At some point during our relentless New Orleans summers, even people disinclined to eat cold dishes open to the idea. Chilled dishes grow in their appealing the longer hot weather lingers. Here’s a list of the dozen best such summertime delicacies. We are fortunate in having many locally-grown foods that lend themselves to this sort of thing. Among them, crabmeat is king, followed closely by big shrimp.
Certain cold dishes have come to be such widespread classics that I have left them out of the consideration. Most of these have their own lists. Not included here are:
Sushi and sashimi
That leaves a top dozen chilled dishes that are not only delicious but offbeat. That’s enough to keep your interest for the remaining–what is it, eight more months?–of summer.
1. Pelican Club. French Quarter: 615 Bienville. 504-523-1504. In the warm months, the seafood martini is a must to begin any meal at the PC. Lobster, crabmeat, and shrimp come together on top of chilled, lumpy mashed potatoes (you may not even notice that’s what it is), covered with a great ravigote sauce.
2. La Petite Grocery. Uptown: 4238 Magazine. 504-891-3377. Steak tartare has almost disappeared from restaurants nationwide. Reason: fear of raw beef, which is what this is. The best was on Arnaud’s lunch menu before the storm, but that meal is extinct. However, the tartare at La Petite Grocery is fully satisfying, and something I start with at least every other meal there.
3. Clancy’s. Uptown: 6100 Annunciation St. 504-895-111. Crabmeat Louis is not really a New Orleans dish–the most convincing story is that it originated in San Francisco a century ago. But it sure seems local, showing off our jumbo lump crabmeat nicely. It’s a light salad, fleshed out not only with the crabmeat but deviled egg quarters and a sauce made of mostly of mayonnaise, with chili sauce, horseradish, and green onions. Perfect in summer, as either an appetizer or an entree.
4. Bistro Daisy. Uptown: 5831 Magazine. 504-899-6987. The idea of pairing beets with crabmeat seems crazy–the red beet juice gets all over the white lumps. But the flavors are really perfect together. The idea first appeared at the extinct Peristyle, where Chef Tony Schulte worked before he moved to La Petit Grocery, then to his own Bistro Daisy. The chilled crabmeat ‘n’ beets remains a fixture on his menu there, as offbeat and fascinating as ever.
5. Cafe Giovanni. French Quarter: 117 Decatur. 504-529-2154. The spicy seafood Caprese combines the standard tomatoes and fresh mozzarella (which makes it Caprese) with nice-looking local crabmeat, shrimp and crawfish. The sauce is a very light white remoulade. It’s made as an appetizer, but it’s almost big enough for an entree. Chef Duke’s antipasto assortment would also make this list.
6. Mariza. Bywater: 2900 Chartres St. 504-598-5700. Quite a few restaurants make their own cured, smoked charcuterie and salumi. It’s very hip to do so, and most of those who make the commitment do it well. . But at this moment the most impressive, exacting such board is covered with the works of Ian Schnoebelen, who with his partner Laurie Casebonne owns Mariza. The version that includes cheeses, olives and condiments is particularly a pleasure.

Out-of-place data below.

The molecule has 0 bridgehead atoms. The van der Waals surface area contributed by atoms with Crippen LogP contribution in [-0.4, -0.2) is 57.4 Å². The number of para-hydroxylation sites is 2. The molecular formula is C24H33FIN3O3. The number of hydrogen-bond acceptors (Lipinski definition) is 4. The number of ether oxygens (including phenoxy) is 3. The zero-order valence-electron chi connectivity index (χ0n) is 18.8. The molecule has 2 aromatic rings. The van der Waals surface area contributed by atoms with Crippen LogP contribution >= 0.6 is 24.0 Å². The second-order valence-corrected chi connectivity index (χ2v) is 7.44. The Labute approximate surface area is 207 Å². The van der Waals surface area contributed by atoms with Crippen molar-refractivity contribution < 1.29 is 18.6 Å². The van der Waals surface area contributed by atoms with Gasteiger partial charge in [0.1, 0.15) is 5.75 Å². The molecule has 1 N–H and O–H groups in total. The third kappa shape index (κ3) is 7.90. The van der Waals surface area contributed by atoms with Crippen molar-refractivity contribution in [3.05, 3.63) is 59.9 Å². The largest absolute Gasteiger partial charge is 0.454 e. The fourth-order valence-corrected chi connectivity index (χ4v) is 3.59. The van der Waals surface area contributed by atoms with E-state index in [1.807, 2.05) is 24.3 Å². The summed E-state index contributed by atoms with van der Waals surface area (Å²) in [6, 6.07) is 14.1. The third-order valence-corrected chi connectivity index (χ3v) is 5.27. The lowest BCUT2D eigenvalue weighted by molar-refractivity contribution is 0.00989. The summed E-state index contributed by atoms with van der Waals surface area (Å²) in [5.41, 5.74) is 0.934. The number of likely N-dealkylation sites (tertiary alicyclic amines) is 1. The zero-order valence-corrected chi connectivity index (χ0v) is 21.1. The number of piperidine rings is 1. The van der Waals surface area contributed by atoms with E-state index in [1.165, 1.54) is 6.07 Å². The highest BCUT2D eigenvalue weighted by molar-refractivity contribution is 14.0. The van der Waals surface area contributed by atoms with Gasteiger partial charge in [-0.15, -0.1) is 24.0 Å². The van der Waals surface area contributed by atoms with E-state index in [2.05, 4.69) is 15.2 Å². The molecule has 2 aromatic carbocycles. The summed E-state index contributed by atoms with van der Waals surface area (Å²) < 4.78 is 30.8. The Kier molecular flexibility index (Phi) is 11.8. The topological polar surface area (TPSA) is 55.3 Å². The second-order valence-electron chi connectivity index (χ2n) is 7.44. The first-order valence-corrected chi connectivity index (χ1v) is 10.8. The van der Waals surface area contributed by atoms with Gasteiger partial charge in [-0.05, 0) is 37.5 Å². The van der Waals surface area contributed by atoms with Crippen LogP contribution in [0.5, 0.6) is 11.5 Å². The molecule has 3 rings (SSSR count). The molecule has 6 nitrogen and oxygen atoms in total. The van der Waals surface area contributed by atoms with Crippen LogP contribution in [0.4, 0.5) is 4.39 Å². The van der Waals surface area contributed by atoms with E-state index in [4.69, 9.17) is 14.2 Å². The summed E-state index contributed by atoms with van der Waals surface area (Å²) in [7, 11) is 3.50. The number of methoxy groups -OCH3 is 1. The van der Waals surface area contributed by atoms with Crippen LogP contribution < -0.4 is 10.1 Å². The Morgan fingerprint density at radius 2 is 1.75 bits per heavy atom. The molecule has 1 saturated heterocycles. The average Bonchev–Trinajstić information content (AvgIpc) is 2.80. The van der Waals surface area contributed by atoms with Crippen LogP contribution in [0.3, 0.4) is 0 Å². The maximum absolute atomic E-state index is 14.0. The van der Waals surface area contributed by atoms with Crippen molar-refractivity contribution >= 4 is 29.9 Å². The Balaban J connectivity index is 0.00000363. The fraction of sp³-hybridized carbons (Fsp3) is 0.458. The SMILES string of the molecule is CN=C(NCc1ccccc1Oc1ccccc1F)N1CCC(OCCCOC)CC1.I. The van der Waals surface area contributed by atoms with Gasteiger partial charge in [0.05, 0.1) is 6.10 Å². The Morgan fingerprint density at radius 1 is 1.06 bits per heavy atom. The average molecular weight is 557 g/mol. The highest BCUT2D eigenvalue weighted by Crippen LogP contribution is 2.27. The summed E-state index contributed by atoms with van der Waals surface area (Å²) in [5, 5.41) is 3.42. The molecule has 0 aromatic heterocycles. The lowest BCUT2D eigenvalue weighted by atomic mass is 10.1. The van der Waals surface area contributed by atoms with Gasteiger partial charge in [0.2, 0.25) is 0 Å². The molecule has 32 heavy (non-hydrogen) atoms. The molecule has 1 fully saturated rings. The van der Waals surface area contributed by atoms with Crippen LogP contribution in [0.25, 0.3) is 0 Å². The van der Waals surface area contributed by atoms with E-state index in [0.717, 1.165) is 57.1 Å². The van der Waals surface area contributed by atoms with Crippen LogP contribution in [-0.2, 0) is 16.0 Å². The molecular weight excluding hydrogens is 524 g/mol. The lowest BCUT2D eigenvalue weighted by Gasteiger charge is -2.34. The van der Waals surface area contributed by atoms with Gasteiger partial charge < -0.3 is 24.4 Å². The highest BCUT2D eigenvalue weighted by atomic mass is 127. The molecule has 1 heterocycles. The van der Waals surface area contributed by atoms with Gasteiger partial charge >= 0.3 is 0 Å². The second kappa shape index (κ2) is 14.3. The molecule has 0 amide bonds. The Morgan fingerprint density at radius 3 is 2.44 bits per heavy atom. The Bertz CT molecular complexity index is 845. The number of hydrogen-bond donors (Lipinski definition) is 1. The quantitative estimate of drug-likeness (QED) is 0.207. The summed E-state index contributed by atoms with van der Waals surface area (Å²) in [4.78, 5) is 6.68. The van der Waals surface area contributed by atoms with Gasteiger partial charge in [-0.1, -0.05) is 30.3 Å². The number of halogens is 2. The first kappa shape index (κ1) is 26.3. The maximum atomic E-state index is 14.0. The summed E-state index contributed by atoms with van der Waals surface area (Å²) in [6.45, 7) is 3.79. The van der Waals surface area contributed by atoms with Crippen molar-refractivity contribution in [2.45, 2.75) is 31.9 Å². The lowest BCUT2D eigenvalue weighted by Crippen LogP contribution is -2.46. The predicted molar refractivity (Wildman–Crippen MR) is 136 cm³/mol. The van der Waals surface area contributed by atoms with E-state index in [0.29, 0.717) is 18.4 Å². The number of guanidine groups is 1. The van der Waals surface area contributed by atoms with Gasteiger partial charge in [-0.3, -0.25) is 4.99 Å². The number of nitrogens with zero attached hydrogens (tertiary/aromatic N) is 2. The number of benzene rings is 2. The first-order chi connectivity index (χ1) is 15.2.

7. Galatoire’s. French Quarter: 209 Bourbon. 504-525-2021. “The Galatoire Goute”is three favorite cold appetizers on one plate. Here are a) jumbo lump crabmeat maison (a dish other restaurants call crabmeat ravigote), in a light mayonnaise with mustard, capers, and lemon; 2) shrimp remoulade, tangy, spicy, and made with Louisiana shrimp of unimpeachable merit, boiled and peeled on site; and iii) crawfish with a mustardy variation of the sauce on the crabmeat. Shrimp pinch-hits when crawfish are out of season. This makes a great lunch for one, or an appetizer for the table with cocktails.
8. Hoa Hong 9 (Nine Roses). Gretna: 1100 Stephens. 504-366-7665. Vietnamese spring rolls are the ones made with big shrimp and cold rice noodles, wrapped in the stretchy spring roll skins, and served with a spicy carrot sauce or peanut sauce. Haven’t had better than here.
9. Cafe Granada. Carrollton: 1506 S Carrollton Ave. 504-865-1612. An assortment ofcold tapas supplies everything you need for a meal: ham, salami, manchego cheese, olives, smoked salmon, grilled chilled asparagus, carpaccio of filet mignon, and ceviche of the day. Quite a variety.
10. Antoine’s. French Quarter: 713 St Louis. 504-581-4422. Antoine’s makes the richest and best vichyssoise in town. The potato-and-leek soup with more than a little heavy cream. They recently brought it back from limbo, and I hope it stays.
11. Lola’s. Esplanade Ridge: 3312 Esplanade. 504-488-6946. No restaurant in New Orleans has made gazpacho longer than Lola’s has. The late founder Angel Miranda premiered his gazpacho at his Altamira restaurant at the 1984 World’s Fair. When he opened Lola’s a few years later, he continued to make the cold vegetable soup in the style of his native Andalucia. All the vegetables are pureed, and the soup is thickened invisibly by the addition of bread. Terrific.
12. Kim Son. Gretna: 349 Whitney Ave. 504-366-2489. Vietnamese restaurants have a wide assortment of “bun” dishes–roasted meats atop cool noodles, perhaps outright cold. Kim Son has the definitive local version of that, made with beef or pork.
This blog originally appeared on Tom's website NOMenu.com